Eucalyptus pauciflora ssp debeuzevillei
With all these towering gums to look up and stare at it would of been ease to miss one of the smaller ones if its shining silver foliage didn't catch your eye.   Eucalyptus pulverulenta 'Baby Blue', is a staple of the florist industry and used as a foliage accent in flower arrangements.  The round silver-dollar like foliage appears stacked along its stem and presents a different foliage texture useful in plant combinations in containers.  Many people don't realize that in most cases it will survive the winters to make a shaggy bold statement in any garden.  Panama Johns plant was still a young juvenile but already had the sex appeal that makes it popular in the trade..

Live Oak, Quercus virginiana
Apart from the 'Euc's' or Gum trees there were a couple of other trees well worth a mention.  Balancing the front yard on the opposing corner to the first Eucalyptus, was one of our American South's most endearing trees, the Live Oak, Quercus virginiana.  I had always been told that Live Oaks wouldn't survive here, but this one was flourishing dispelling the myth.  Some might say it was a fluke, but within a stones throw was another one growing just as strong.  Being an evergreen tree I had expected to see reminisce of winter injury on its foliage but was assured that it prevails with little harm.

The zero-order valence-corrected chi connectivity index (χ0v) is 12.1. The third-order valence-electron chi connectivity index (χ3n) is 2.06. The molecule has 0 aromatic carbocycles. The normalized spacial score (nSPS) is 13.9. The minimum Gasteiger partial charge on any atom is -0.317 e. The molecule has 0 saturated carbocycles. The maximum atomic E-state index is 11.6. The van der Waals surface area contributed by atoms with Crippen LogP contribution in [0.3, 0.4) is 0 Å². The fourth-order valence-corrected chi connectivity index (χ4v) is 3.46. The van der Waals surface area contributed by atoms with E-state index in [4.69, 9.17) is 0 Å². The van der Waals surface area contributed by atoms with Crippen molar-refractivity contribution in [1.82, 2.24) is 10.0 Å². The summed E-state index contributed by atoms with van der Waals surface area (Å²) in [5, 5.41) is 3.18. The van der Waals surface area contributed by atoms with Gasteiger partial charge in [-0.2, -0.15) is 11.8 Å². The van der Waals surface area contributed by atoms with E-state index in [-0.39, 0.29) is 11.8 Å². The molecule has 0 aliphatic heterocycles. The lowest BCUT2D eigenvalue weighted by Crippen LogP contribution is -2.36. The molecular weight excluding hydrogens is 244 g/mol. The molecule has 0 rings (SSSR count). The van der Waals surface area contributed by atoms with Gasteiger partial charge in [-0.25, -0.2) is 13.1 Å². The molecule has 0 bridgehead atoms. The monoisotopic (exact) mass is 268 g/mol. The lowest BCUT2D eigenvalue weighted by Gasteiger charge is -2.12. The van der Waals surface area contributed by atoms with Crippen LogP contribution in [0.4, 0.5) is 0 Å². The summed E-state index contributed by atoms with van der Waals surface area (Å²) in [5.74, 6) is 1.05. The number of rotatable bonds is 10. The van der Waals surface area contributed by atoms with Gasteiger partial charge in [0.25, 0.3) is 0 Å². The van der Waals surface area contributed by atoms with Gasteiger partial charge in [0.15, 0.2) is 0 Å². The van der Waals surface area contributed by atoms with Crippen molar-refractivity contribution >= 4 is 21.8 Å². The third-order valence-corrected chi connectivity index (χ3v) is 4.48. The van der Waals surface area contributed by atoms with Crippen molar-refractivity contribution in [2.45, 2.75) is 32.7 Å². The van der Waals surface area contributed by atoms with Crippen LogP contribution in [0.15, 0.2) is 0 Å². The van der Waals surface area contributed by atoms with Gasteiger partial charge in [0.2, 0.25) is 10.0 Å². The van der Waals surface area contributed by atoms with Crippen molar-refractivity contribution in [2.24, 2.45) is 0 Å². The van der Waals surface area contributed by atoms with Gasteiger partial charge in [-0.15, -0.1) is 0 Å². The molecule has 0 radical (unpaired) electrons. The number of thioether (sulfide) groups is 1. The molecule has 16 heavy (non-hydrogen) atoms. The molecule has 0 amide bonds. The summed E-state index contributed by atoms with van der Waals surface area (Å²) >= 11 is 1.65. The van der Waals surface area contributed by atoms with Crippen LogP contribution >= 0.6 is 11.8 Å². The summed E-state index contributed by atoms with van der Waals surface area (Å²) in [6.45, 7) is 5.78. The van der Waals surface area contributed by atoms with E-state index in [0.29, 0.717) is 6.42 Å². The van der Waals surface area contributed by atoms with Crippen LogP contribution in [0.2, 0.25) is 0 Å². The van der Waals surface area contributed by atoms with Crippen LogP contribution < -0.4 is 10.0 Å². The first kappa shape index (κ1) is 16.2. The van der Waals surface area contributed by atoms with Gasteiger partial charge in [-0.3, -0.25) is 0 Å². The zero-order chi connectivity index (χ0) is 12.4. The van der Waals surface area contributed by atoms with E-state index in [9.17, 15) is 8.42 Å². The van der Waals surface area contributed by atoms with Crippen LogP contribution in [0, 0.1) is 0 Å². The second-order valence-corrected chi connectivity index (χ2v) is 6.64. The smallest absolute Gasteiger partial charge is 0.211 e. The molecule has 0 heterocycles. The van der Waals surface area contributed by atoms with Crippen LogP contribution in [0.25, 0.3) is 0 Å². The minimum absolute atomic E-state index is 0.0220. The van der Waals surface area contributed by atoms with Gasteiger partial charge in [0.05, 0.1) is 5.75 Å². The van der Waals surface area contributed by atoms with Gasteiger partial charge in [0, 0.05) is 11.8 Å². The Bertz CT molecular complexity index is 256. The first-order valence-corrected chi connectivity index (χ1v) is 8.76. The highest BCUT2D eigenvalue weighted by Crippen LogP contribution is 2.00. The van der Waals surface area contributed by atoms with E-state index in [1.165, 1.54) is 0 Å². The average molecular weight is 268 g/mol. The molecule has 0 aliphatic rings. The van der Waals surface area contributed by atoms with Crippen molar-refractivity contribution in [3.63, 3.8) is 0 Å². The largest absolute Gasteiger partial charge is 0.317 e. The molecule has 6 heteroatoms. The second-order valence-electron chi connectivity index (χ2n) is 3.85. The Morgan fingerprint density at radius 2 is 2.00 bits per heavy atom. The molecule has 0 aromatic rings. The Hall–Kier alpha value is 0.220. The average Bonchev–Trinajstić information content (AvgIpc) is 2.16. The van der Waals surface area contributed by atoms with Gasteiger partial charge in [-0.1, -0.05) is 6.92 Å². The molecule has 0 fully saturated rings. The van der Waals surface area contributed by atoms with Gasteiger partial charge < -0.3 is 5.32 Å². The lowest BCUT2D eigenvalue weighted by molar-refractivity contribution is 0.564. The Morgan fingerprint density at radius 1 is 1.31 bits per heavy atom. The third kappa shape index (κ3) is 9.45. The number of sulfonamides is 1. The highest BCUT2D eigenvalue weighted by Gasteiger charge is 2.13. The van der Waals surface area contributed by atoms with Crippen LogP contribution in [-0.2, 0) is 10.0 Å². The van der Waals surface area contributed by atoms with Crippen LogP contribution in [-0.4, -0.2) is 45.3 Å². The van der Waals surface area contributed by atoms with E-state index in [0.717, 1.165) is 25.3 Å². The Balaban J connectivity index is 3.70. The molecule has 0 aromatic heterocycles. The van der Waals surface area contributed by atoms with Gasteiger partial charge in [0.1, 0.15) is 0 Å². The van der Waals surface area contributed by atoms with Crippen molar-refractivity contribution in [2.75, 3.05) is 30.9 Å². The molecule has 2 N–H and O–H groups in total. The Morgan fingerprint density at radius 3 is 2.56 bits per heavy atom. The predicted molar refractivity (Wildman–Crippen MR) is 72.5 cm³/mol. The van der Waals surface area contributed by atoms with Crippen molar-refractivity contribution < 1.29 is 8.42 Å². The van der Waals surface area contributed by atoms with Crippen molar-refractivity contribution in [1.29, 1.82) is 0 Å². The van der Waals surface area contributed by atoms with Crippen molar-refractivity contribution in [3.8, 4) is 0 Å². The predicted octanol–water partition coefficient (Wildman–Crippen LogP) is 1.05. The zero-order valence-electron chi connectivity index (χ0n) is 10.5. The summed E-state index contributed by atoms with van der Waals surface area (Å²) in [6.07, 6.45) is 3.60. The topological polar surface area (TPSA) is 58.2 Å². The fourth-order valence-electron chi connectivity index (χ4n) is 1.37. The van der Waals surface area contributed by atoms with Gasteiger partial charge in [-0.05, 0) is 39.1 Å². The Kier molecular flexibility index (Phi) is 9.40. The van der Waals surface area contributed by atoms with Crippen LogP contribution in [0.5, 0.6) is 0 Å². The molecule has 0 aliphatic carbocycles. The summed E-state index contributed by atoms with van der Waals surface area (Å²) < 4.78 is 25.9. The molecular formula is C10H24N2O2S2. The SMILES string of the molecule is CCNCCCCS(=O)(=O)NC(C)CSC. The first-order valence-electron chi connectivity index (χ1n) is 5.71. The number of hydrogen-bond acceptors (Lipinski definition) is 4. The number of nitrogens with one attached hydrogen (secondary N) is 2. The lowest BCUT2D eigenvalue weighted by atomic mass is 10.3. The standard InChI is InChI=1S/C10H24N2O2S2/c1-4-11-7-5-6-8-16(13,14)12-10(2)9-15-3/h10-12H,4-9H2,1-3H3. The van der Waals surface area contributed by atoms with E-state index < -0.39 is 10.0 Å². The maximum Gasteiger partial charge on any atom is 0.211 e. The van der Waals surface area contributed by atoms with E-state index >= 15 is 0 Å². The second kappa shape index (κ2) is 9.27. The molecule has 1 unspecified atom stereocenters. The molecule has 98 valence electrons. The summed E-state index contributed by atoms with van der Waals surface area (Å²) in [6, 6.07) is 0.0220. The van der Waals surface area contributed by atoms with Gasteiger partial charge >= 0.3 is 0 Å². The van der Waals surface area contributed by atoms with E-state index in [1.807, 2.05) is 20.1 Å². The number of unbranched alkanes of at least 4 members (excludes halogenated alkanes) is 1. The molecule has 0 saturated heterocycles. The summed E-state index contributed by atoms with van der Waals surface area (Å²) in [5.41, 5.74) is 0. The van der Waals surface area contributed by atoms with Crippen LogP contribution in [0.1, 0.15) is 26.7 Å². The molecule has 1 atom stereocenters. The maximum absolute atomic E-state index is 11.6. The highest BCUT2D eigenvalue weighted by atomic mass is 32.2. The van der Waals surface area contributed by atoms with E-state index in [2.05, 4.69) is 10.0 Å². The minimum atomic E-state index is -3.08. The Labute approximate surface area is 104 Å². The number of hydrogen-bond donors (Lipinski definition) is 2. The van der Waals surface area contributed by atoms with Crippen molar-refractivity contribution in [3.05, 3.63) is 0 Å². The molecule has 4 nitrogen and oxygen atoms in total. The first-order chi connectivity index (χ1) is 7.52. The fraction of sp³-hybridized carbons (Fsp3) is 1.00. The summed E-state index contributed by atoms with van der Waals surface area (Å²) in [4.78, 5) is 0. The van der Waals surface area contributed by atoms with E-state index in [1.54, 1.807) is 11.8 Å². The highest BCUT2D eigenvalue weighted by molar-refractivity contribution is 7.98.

A young Chinese Bamboo Oak, Quercus myrsinifolia
My last tree I was introduced was a mature Chinese Bamboo Oak, Quercus myrsinifolia, growing in the same garden where I was taken to to see the mature Omeo Gum.  This was my first encounter with this rarely seen but fully hardy evergreen Oak to zone 7.  This handsome, well proportioned fellow made me wonder why I hadn't seen it being utilized more in the trade.  Instead, it hides deep within reference books as just a small listing. Admittedly, the Live Oaks popularity and frequent use in Southern landscapes overshadows any one's quest to find alternatives, but the Live Oaks behemoth size restricts its use to only large landscapes.   Alternatively, the Chinese Bamboo Oak offers a fantastic opportunity for smaller urban gardens where it can be utilized as screening tree while being admired for its stately appearance.  Now all I have to do it train some squirrels to pilfer acorns in fall so we can start a evergreen revolution.